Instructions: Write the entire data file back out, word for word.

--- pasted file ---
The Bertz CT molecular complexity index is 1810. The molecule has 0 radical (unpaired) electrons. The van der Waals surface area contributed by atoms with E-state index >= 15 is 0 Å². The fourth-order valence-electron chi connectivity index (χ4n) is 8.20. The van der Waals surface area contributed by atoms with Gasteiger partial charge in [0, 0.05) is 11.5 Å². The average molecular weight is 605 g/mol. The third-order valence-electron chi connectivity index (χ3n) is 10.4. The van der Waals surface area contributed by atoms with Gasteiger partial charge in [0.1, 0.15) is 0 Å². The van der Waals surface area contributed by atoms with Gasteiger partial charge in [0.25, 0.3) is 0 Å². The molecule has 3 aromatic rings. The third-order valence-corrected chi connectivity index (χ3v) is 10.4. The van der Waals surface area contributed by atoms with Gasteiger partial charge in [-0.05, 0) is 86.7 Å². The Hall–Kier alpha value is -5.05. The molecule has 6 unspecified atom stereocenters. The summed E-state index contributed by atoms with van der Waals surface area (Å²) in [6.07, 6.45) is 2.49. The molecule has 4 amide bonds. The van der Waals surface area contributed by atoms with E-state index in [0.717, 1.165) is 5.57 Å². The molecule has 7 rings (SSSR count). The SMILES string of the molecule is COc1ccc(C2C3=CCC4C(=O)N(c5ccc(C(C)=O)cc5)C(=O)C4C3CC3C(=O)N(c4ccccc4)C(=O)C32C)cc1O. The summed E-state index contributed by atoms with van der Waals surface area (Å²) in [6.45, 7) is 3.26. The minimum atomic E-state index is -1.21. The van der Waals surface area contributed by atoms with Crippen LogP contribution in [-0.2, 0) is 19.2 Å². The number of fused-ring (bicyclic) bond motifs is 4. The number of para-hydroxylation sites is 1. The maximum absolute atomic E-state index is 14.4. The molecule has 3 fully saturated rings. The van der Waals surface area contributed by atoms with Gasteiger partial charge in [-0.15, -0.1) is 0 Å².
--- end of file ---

The Bertz CT molecular complexity index is 1810. The molecule has 0 radical (unpaired) electrons. The van der Waals surface area contributed by atoms with E-state index >= 15 is 0 Å². The fourth-order valence-electron chi connectivity index (χ4n) is 8.20. The van der Waals surface area contributed by atoms with Gasteiger partial charge in [0, 0.05) is 11.5 Å². The average molecular weight is 605 g/mol. The third-order valence-electron chi connectivity index (χ3n) is 10.4. The van der Waals surface area contributed by atoms with Gasteiger partial charge in [0.1, 0.15) is 0 Å². The van der Waals surface area contributed by atoms with Gasteiger partial charge in [0.25, 0.3) is 0 Å². The molecule has 3 aromatic rings. The third-order valence-corrected chi connectivity index (χ3v) is 10.4. The van der Waals surface area contributed by atoms with Gasteiger partial charge in [-0.05, 0) is 86.7 Å². The Hall–Kier alpha value is -5.05. The molecule has 6 unspecified atom stereocenters. The summed E-state index contributed by atoms with van der Waals surface area (Å²) in [6.07, 6.45) is 2.49. The molecule has 4 amide bonds. The van der Waals surface area contributed by atoms with E-state index in [0.717, 1.165) is 5.57 Å². The molecule has 7 rings (SSSR count). The SMILES string of the molecule is COc1ccc(C2C3=CCC4C(=O)N(c5ccc(C(C)=O)cc5)C(=O)C4C3CC3C(=O)N(c4ccccc4)C(=O)C32C)cc1O. The summed E-state index contributed by atoms with van der Waals surface area (Å²) in [6.45, 7) is 3.26. The minimum atomic E-state index is -1.21. The van der Waals surface area contributed by atoms with Crippen LogP contribution in [-0.2, 0) is 19.2 Å². The number of fused-ring (bicyclic) bond motifs is 4. The number of para-hydroxylation sites is 1. The maximum absolute atomic E-state index is 14.4. The molecule has 3 fully saturated rings. The van der Waals surface area contributed by atoms with Gasteiger partial charge in [-0.15, -0.1) is 0 Å².